The rhythmic sound of two sticks tapping was sort of meditative and relieving as each tap means the citrus thorn at the end of one stick has pierced through a shallow layer of my skin and left a permanent ink mark underneath. The pain from this batok (tattooing)? It was noticeable at first, like a multitude stingy ant bite but bearable, but I have always regarded myself having high tolerance for pain so it wasn’t as painful as I expected it to be. But I’d rather Whang-Od (Fang-OD), the 93-year old famed mambabatok (tattoo artist) of Buscalan Kalinga, not stopping any sooner with her tapping as it seems to bring a numbing sensation than pausing then starting over again. In between I tried to ask some questions while she works on my skin like canvass and our guide Francis was kind enough to translate.
I was supposed to get a tattoo just in front of her house but another hut was being constructed nearby. Construction noise was too distracting for her so we moved up to where we were staying, at her niece’s house. Never mind the roaming native pigs, dogs or neighbors passing by, the toned down sound of construction was much better. Then again I learned that Fang-Od also owns that house being constructed. Business must be a lot better for her these days.
The process of her traditional tattoo has much been written in many blogs already so I’ll go by it briefly. As needle, Fang-Od uses thorns from a citrus plant (like calamansi or lime), attached it to the end of a stick. Another stick is used for tapping. The ink she uses came from soot burned from a special pine wood. As we started, I sat on this very low stool, she drew the pattern on my shoulder using strands from a leaf dabbed in ink. Once she’s satisfied with the pattern, she started tapping away.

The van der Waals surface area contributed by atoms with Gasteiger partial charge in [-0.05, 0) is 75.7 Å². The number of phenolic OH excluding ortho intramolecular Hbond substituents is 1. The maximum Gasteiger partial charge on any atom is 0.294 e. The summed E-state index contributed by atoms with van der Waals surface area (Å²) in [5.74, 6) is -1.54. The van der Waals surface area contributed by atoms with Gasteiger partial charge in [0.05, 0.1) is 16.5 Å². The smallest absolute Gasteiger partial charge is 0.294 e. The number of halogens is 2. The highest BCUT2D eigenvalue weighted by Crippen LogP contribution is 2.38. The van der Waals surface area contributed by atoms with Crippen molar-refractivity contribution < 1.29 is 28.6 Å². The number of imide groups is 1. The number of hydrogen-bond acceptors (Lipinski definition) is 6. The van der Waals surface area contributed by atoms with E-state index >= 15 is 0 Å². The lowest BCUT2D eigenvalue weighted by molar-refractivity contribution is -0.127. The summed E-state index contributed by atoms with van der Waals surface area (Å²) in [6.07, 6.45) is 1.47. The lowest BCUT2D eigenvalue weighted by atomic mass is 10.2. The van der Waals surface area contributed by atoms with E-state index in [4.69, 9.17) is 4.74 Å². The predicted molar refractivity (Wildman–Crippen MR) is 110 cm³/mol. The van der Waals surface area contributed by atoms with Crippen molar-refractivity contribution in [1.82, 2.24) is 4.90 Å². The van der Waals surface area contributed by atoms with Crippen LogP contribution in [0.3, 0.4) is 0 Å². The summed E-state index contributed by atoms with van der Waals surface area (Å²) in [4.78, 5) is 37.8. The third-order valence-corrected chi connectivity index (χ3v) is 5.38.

Cultural Philippine Tattoos
Fang-Od is one of the main reason people visit Kalinga these days. It’s either to take photos of her and her peers with their tribal Kalinga tattoos or have themselves inked by this living legend of an artist who is keeping their batok art alive. Sadly, the tradition of having tattoos no longer appeal to the new generation due to modernization. “Before, families would trade a huge pig or two just to have their daughters tattooed” said Fang Od in her native language. She recalls that it takes her about two days to finish a full upper body tattoo on a woman, one side a day. During those times, tattoos were not just for personal expression but conformity to culture. For men and women it has a deeper meaning than aesthetics. To quote Lane Wilcken (author of “Filipino Tattoos: Ancient to Modern”):
“In the past, both men and women were tattooed. Women received their tattoos at puberty because of their innate power and connection to the ancestors through life-bearing. Men in contrast had to earn their tattoos. Men have to prove their power and connection to the ancestors, usually proven through bravery and heroism in warfare”